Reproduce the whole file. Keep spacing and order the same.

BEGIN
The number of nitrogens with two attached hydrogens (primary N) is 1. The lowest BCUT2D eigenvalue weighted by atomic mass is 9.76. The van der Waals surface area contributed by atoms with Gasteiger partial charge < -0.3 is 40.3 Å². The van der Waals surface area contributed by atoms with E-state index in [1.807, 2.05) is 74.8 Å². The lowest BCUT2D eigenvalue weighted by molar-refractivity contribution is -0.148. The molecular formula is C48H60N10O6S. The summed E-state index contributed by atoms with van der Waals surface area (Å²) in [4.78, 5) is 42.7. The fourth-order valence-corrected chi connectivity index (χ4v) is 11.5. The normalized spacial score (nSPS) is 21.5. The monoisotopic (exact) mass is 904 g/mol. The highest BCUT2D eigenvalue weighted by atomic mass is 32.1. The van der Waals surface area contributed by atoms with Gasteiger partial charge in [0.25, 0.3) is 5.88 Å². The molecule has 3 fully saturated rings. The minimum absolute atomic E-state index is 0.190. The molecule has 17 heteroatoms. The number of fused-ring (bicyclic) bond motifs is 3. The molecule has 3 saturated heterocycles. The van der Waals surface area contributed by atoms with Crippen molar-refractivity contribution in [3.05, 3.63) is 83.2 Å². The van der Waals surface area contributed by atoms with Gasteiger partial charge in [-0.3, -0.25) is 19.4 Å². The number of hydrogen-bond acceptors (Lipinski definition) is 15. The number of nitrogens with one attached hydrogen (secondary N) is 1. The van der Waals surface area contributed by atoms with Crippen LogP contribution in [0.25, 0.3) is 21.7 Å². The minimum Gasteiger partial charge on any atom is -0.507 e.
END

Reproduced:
The number of nitrogens with two attached hydrogens (primary N) is 1. The lowest BCUT2D eigenvalue weighted by atomic mass is 9.76. The van der Waals surface area contributed by atoms with Gasteiger partial charge < -0.3 is 40.3 Å². The van der Waals surface area contributed by atoms with E-state index in [1.807, 2.05) is 74.8 Å². The lowest BCUT2D eigenvalue weighted by molar-refractivity contribution is -0.148. The molecular formula is C48H60N10O6S. The summed E-state index contributed by atoms with van der Waals surface area (Å²) in [4.78, 5) is 42.7. The fourth-order valence-corrected chi connectivity index (χ4v) is 11.5. The normalized spacial score (nSPS) is 21.5. The monoisotopic (exact) mass is 904 g/mol. The highest BCUT2D eigenvalue weighted by atomic mass is 32.1. The van der Waals surface area contributed by atoms with Gasteiger partial charge in [0.25, 0.3) is 5.88 Å². The molecule has 3 fully saturated rings. The minimum absolute atomic E-state index is 0.190. The molecule has 17 heteroatoms. The number of fused-ring (bicyclic) bond motifs is 3. The molecule has 3 saturated heterocycles. The van der Waals surface area contributed by atoms with Crippen molar-refractivity contribution in [3.05, 3.63) is 83.2 Å². The van der Waals surface area contributed by atoms with Gasteiger partial charge in [-0.3, -0.25) is 19.4 Å². The number of hydrogen-bond acceptors (Lipinski definition) is 15. The number of nitrogens with one attached hydrogen (secondary N) is 1. The van der Waals surface area contributed by atoms with Crippen LogP contribution in [0.25, 0.3) is 21.7 Å². The minimum Gasteiger partial charge on any atom is -0.507 e.